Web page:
For me it's always been clear that overreaction is more dangerous than underreaction. On the other hand, the Nazi/Fascist analogies will always seem to suggest overreaction is the safer bet, and at least you get "I told you so" rights in the concentration camps.

So I'd more support the "document" approach, gather information about the poor implementation, the foolish secrecy, and all the negative consequences of actions like this, and otherwise let the courts take their time ruling on the constitutionality.

But maybe I'm wrong in part, and mass protests can serve a more practical purpose than preening and moral vanity. I mean first there is the whole problem of apathy, and so if you join in early, you'll likely get connected to others who are also concerned, and be better able to mobilize next time. Of course in a protest itself, it becomes like the pep rallies I disliked in High School, with tribal pride, and glossing over any real details, satisfied with "The other side is bad."

But when the details can be included, things like confusion over green card inclusion, and the unnecessary chaos of not giving proper warning and clarity for implementation, and the craziness that none of the 9/11 attackers or even the Boston marathon bombers were from those countries, that's all fair game, and shows an administration that is uncaring and incompetent who is caught in their showmanship games so Trump can pretend to keep his word by wasting time, energy and money while accomplishing nothing. And he'll never be able to prove he kept us safe, since you can't prove a negative.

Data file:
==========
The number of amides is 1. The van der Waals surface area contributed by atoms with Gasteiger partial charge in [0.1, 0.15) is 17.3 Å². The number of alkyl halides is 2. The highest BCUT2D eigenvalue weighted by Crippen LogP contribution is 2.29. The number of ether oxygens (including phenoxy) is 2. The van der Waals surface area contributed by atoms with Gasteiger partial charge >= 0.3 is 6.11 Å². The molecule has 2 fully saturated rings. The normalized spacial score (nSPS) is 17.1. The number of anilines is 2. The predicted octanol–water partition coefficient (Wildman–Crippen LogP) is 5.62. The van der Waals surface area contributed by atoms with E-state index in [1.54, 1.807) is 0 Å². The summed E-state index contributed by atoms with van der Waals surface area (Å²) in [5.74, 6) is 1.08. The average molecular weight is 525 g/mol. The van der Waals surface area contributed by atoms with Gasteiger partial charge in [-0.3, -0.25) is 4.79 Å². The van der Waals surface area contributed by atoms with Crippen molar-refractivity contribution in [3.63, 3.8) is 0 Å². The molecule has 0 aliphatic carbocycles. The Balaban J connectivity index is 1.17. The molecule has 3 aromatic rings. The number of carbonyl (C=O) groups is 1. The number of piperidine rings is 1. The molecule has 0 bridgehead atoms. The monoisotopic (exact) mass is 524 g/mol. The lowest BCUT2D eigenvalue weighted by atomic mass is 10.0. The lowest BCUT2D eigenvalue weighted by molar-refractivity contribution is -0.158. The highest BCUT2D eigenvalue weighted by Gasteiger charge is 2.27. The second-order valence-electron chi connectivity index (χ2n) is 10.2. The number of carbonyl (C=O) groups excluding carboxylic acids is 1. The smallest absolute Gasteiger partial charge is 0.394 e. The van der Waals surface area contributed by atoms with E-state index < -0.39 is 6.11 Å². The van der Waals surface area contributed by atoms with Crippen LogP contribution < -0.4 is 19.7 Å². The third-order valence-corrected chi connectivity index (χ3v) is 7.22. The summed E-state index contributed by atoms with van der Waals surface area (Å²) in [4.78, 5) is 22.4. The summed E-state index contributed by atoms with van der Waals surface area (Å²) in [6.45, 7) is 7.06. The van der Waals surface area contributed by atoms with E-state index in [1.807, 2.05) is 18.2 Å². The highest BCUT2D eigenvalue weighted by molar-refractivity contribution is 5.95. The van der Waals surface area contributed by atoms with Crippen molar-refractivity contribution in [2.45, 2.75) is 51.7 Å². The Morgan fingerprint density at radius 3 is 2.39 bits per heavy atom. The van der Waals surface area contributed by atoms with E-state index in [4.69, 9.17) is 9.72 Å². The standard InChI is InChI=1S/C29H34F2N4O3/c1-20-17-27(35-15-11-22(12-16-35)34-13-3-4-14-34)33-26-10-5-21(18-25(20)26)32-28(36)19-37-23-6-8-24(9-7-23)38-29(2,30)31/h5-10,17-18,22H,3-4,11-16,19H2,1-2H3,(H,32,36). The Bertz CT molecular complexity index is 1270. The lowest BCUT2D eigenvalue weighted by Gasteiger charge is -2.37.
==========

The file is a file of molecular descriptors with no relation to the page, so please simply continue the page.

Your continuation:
And right now I presume it is simply illegal to discriminate based on religion, so its hard to know if a crisis, like a new terrorist attack, what can be done. But Trump has proven himself to be a paranoid since, like distrusting an Indiana Judge with Mexican heritage, so who can say what he'll do.

So if 10 White supremacists shoots up or burns down a Muslim church, its just lone wolves with mental illness. But if it a lone native-born or refugee Muslim has mental illness, and does the same thing, its proof the enemies are upon us, and we need to punish tens of thousands of people from the same country of origin.

But on the other hand, there is something unifying in being collectively bullied, and it might be Muslims under President Clinton might think they're safe, and get isolated and confuses what they're doing. While now we have President Trump acting like a bully, and unifying people to show kindness towards the scapegoated Muslims, and if the hate crimes keep increasing, the empathy will continue to increase, as long as Muslims have enough smarts to not act badly in response. And if they can follow the MLK approach to oppression, and be willing to die for their freedom, patience can win for some of the people.

I've heard Mexico also has gained a new unity against Trump, so as long as Trump remains a cowardly bully, he's his own worst enemy, and his targets merely need to wait for his self-destruction. But then again, when was the point people knew Hitler was trouble, and when was it too late?